Document Type


Publication Date





Taylor & Francis




The SUPPORT study of extremely premature newborns seems likely to go down as one of the most controversial studies of the 21st century (SUPPORT Study Group Citation2010). We previously suggested that the researchers in SUPPORT were “legally blind” in failing to understand that the “standard” that defines the content of informed consent is set by law, including the federal regulations, not by what physicians “usually” do or don’t do (Annas and Annas Citation2013). Macklin and Natanson, also early critics of the SUPPORT study’s failure to disclose the increased risk of death posed by the study, (Macklin et al. Citation2013) attack the study’s methodology itself in this issue, arguing that even on its own terms SUPPORT was fatally flawed (Macklin and Natanson Citation2020). Specifically, they argue that one arm of the study (the low oxygen arm) was not followed anywhere and could not be reasonably considered “standard care,” but was rather “unusual” and therefore experimental care (Cortes-Puch et al. Citation2016; Macklin and Natanson Citation2020). They also make useful suggestions about how to prevent future mischaracterizations of “usual care.”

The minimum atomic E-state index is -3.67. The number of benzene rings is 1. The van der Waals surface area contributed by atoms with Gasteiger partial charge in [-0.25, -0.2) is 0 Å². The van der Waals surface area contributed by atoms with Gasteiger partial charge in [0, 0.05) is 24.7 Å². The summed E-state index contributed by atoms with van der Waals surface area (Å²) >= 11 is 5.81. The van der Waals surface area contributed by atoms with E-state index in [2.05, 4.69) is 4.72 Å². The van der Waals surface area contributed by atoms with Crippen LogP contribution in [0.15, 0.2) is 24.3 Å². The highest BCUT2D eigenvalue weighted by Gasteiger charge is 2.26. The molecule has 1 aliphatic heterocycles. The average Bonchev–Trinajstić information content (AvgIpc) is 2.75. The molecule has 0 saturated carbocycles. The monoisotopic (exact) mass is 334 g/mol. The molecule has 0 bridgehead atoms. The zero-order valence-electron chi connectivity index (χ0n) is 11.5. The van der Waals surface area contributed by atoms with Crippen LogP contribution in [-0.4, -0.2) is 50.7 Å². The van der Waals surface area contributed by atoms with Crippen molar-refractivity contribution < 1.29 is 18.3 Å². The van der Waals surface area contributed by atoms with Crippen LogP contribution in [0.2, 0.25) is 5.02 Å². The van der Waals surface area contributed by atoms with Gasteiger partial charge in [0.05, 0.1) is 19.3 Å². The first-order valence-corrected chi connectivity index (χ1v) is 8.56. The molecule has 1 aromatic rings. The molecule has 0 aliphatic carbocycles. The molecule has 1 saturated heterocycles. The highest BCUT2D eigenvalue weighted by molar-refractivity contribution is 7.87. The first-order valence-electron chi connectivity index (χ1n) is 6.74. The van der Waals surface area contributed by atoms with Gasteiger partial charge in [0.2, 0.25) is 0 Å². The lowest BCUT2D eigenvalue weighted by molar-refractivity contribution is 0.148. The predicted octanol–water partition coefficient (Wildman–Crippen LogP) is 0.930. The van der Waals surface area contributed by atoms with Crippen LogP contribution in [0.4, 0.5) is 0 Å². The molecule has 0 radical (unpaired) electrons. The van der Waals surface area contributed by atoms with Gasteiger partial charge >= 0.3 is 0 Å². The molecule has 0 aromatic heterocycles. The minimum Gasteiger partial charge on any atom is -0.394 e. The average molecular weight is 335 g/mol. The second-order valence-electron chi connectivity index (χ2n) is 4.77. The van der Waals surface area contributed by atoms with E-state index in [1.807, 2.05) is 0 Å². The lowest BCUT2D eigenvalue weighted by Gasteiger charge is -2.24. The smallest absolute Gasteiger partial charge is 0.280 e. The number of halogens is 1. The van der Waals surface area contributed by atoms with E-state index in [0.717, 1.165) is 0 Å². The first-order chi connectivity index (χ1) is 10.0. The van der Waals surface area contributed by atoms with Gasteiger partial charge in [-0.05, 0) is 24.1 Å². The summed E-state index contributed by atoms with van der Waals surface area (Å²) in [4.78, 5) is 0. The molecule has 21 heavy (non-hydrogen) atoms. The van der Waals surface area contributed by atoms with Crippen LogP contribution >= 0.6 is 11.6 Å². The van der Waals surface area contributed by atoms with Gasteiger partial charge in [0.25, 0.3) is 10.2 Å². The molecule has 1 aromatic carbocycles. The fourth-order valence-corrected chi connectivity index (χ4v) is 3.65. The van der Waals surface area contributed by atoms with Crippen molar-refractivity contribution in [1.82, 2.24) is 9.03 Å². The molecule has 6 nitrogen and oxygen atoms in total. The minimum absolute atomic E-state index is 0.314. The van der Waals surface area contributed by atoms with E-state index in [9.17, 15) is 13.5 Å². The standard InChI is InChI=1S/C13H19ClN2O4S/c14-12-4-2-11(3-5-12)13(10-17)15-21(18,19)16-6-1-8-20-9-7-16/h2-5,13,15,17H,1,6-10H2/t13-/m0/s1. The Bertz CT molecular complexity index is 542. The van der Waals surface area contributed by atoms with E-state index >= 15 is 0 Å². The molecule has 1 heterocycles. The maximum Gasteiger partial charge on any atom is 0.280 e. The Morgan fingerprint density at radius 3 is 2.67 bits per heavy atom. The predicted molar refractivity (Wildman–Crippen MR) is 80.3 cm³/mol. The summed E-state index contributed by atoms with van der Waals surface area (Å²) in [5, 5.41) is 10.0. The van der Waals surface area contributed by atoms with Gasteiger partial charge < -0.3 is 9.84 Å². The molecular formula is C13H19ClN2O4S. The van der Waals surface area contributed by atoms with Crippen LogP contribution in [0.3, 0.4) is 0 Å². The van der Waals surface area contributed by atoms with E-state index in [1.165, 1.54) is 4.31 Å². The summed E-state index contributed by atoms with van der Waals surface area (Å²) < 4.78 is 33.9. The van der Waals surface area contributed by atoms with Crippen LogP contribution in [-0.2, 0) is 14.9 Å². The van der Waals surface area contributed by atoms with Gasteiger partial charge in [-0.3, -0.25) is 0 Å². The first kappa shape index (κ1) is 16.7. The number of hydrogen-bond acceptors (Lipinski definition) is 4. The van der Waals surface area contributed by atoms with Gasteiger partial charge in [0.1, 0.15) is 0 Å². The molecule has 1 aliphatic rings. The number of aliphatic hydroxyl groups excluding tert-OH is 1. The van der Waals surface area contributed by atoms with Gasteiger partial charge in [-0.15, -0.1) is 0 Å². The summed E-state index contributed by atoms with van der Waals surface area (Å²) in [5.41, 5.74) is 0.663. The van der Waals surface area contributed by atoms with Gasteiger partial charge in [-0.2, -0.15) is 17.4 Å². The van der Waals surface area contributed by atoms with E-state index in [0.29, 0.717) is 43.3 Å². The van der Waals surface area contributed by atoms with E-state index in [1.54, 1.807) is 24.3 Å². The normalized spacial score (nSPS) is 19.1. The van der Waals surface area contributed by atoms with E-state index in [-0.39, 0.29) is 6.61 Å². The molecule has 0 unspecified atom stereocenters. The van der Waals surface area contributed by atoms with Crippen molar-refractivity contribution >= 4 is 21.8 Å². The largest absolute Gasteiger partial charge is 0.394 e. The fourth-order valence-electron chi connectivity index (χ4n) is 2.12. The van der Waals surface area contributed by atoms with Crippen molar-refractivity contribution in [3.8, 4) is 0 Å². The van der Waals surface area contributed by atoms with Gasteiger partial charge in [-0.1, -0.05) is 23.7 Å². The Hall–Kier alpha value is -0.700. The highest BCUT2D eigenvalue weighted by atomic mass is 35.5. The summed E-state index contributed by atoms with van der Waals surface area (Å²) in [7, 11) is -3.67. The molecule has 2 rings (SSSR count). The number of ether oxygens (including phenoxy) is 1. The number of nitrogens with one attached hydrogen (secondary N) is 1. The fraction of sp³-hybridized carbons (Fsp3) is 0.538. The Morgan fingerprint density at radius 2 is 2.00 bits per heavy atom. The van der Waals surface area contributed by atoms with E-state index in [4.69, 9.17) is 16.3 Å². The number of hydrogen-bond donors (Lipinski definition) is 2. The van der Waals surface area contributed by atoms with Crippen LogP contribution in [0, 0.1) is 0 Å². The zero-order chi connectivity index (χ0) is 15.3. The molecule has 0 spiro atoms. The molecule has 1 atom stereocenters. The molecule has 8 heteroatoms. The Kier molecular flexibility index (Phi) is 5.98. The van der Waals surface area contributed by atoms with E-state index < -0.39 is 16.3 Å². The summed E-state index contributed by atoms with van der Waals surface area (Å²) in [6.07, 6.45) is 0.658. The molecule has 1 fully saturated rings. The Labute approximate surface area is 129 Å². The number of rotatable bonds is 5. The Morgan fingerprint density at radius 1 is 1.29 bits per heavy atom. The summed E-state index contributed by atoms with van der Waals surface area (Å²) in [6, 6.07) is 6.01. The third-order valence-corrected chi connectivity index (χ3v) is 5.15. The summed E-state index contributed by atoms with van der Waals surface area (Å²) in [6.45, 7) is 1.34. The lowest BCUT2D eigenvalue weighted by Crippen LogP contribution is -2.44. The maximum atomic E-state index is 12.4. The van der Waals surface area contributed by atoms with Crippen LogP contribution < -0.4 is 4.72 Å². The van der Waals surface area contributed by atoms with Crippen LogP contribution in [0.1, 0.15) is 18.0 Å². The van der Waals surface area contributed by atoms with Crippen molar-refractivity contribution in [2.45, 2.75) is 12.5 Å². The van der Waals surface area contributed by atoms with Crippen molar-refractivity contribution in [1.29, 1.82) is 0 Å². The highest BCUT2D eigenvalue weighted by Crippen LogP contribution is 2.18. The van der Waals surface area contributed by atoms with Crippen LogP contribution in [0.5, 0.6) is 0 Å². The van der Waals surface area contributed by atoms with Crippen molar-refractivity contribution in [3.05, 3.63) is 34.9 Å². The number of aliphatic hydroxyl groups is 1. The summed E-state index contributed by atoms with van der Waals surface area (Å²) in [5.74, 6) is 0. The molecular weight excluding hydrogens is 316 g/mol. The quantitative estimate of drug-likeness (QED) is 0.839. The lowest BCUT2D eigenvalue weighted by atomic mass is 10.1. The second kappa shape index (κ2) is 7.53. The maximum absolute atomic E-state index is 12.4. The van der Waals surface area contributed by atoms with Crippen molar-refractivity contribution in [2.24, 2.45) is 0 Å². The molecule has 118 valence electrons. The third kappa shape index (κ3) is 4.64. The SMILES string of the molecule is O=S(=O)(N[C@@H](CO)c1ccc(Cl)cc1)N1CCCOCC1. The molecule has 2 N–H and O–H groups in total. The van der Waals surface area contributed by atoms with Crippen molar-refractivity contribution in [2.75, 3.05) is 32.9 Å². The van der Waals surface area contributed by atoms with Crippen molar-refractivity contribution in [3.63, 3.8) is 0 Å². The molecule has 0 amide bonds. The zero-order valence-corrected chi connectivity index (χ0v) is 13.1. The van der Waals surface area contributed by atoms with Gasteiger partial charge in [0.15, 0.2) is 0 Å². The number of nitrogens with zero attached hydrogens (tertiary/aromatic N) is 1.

Link to Publisher Site Link to Publisher Site (BU Community Subscription)



To view the content in your browser, please download Adobe Reader or, alternately,
you may Download the file to your hard drive.

NOTE: The latest versions of Adobe Reader do not support viewing PDF files within Firefox on Mac OS and if you are using a modern (Intel) Mac, there is no official plugin for viewing PDF files within the browser window.